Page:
Scott (02:22): Well, yeah. So I mean, the idea of the book was to try to find what are the fundamental principles for getting better for improvement for skill acquisition that we’ve learned from cognitive science. And so I broke it into three parts, and I think you need all three to really get better. The first is C, which is learning from other people. And one of the things that came up repeatedly in the research is that the easier time we have learning from others, the faster we’ll make progress. And often when we get stuck, it’s because something in our environment is making it harder for us to learn from the people who are the best. The second factor is do, which is obviously practice is super important for learning, but not just every kind of practice works equally well. So again, there’s also this sort of myth that if you just do something enough, you’ll become really great at it. But the research actually shows that often we stall often we don’t make progress. And so figuring out what kind of practice matters, and then finally feedback, which is obviously important. You need to get this corrective information from the environment about how to adjust what you’re doing. And so the entire book is a deep dive into the many ways that this goes right and wrong, and how you can engineer those in your own efforts at getting better at things.

John (03:28): So talk a little bit about your research methodology. I mean, this is one of those, if you’re going to teach somebody how to get better at stuff here, you’re going to do a lot of experimenting yourself, I’m guessing you’re going to talk to a lot of people. How do you break yours down?

Scott (03:44): Well, I mean, I kind of have a weird background. So as we talked about in my previous book, ultra Learning, which when we had the interview probably about five years ago, my starting point for a lot of this interest in learning was taking on these aggressive, what I call ultra learning projects. So learning MIT’s, computer science, curriculum, learning multiple languages, portrait drawing, quantum mechanics, a bunch of skills. And that was the starting point. But I think once you learn a lot of things, you get very interested in how does it actually work? What are the mechanisms? What are the principles? And so for this book, I wanted to do a much deeper dive in the science of learning. And that’s a bit of a daunting process because it’s not just like there’s one book you can read and it’ll tell you everything. I mean, learning spans, cognitive psychology, neuroscience, anthropology, it spans practical and theoretical. You’ve got people working on artificial intelligence models, and then you’ve got the embodied wisdom of teachers who have taught for decades. And so the research project was sprawling, and I read hundreds of books, probably about six, 700 papers. And so this book I try to do is to try to distill what are the broad patterns? What are the things that are not like, here’s a quirky study, but here’s a broad truth that applies to many different fields, many different ways of getting better at things.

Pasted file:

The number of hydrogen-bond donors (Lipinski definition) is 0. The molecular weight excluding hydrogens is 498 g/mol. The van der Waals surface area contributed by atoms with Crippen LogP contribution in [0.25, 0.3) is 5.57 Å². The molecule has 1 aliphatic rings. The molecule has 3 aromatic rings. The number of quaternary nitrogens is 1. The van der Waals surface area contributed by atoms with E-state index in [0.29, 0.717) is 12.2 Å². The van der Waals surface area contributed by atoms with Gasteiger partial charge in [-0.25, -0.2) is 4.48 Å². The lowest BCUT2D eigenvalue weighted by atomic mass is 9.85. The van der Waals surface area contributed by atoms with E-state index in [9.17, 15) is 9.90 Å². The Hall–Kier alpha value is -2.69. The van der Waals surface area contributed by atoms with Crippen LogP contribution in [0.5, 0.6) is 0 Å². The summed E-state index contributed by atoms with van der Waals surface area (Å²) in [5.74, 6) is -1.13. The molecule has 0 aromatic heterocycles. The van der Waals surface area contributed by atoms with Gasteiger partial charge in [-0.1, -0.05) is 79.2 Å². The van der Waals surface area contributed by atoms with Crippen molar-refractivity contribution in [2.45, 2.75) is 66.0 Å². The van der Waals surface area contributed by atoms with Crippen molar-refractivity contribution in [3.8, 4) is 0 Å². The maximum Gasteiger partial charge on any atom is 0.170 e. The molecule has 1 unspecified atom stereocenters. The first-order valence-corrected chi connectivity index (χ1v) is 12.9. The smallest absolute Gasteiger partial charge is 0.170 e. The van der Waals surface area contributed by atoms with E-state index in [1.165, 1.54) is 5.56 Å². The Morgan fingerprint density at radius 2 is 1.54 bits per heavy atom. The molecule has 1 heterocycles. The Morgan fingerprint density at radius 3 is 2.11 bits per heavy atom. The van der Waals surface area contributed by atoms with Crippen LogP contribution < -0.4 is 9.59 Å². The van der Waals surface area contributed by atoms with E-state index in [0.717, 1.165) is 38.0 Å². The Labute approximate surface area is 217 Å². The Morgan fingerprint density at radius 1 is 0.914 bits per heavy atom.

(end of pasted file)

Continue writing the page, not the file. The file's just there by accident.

John (05:02): This sounds like a canned question, but I think based on the research way you did it, were there any giant surprises, like you were blown away by something that you learned?

Scott (05:12): Oh, I mean, yeah, writing this book was also an attempt to me to write down the things that surprised me. So I mean, one of the things that surprised me right off the bat was John Schweller’s work that I talk about in it’s the second chapter of the book and this research, he found that through these careful experiments that you can get people to solve problems and they don’t learn how to solve the problem, which sounds like almost like a contradiction in terms how do you solve a problem without learning how you solve it? You